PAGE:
As we proceed we shall see how different Anglo-Dutch furniture muSt have been without these features —or even without some of them.
But the power of Portugal declined at home, and consequently also in the Orient, and that of Holland, then a vigorous nation, took its place. After about a century of occupation many of the colonies were wreSted from Portugal by the Dutch. Ceylon, for instance, fell to them in the middle of the seventeenth century, and this colony is of importance to Americans, as we shall eventually see. (Page 88.)
The claw-and-ball foot, arriving in England about 1700 and in use in Queen Anne and especially in Chippendale times, is universally considered as being simply the Chinese dragon-claw clutching the pearl. As this, apparently, was firSt used in Holland, it probably came direitly through Dutch enterprises in China. Other features may also have arrived diredt.
Many phases of Stuart, William and Mary, and Queen Anne furniture resemble that of Louis XIII, Louis XIV, and Louis XV of France, but modified by the Dutch qualities of homeliness (or, rather, homei-ness) and Stolidity. Anything approaching lightness or buoyancy of spirit is totally lacking in the Dutch Styles.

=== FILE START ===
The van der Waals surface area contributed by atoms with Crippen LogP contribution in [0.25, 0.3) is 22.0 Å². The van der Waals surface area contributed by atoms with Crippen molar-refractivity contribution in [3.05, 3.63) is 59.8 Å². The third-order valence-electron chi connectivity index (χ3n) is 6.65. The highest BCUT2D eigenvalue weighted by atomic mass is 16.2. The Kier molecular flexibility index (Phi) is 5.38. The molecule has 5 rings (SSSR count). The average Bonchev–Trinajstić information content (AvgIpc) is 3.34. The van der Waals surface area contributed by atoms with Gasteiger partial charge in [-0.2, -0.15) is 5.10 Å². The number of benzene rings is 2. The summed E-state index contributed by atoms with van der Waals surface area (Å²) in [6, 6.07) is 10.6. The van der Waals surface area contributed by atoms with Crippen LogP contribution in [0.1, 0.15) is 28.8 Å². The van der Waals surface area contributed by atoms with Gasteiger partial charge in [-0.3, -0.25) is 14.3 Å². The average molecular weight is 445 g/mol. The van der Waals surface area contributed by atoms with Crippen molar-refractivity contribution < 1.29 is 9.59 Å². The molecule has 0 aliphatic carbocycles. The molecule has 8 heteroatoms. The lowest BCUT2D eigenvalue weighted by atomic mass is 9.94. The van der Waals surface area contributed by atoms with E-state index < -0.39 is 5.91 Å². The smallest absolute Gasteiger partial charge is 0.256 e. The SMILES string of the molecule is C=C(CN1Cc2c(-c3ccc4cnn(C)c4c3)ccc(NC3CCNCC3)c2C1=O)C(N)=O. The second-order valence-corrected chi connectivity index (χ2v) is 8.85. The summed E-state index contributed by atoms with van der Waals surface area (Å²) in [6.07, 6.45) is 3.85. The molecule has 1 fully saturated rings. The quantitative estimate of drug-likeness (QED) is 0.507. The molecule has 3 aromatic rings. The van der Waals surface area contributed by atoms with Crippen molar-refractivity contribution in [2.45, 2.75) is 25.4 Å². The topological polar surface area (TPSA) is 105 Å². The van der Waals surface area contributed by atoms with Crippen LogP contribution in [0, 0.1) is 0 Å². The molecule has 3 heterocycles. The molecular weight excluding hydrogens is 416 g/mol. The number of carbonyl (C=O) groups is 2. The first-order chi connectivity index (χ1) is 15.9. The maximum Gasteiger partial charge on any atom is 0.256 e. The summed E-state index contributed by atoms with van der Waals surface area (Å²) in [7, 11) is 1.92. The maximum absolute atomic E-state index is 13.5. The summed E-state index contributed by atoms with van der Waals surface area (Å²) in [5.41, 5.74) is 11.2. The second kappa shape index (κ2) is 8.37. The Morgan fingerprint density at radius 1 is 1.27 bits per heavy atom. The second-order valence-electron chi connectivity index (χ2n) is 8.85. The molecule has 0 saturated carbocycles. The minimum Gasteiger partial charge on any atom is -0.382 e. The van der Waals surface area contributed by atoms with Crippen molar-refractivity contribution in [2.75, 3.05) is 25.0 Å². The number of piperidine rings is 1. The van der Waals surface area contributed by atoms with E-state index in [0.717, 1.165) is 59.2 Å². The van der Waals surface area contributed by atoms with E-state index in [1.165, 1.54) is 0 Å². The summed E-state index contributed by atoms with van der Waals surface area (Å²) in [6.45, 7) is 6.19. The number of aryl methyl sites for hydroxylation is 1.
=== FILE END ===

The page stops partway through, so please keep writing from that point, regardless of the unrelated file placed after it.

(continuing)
We cannot by any means condemn or decry these types, but if we do not allow the sentimentalism of long association to close our eyes, we shall see it as it is—
less majeStic and fine than the furniture of Louis Quatorze, far less deft, graceful, elegant, and charming than that of Louis Quinze. In short, it is Burgher furniture as compared with that of King and Courtier; Amsterdam or the Hague as contrasted with Paris (see Plate 9). Nor is it as fine in conception and design as the later English and American furniture of Chippendale, Hepplewhite, and Sheraton.
But it is good furniture; often beautiful in its own way, homelike, SteadfaSt, and excellent to live with; especially to those who have not trained their percept tions to the point that they are satisfied only by the highest forms of art.
And now what of the America of the period ?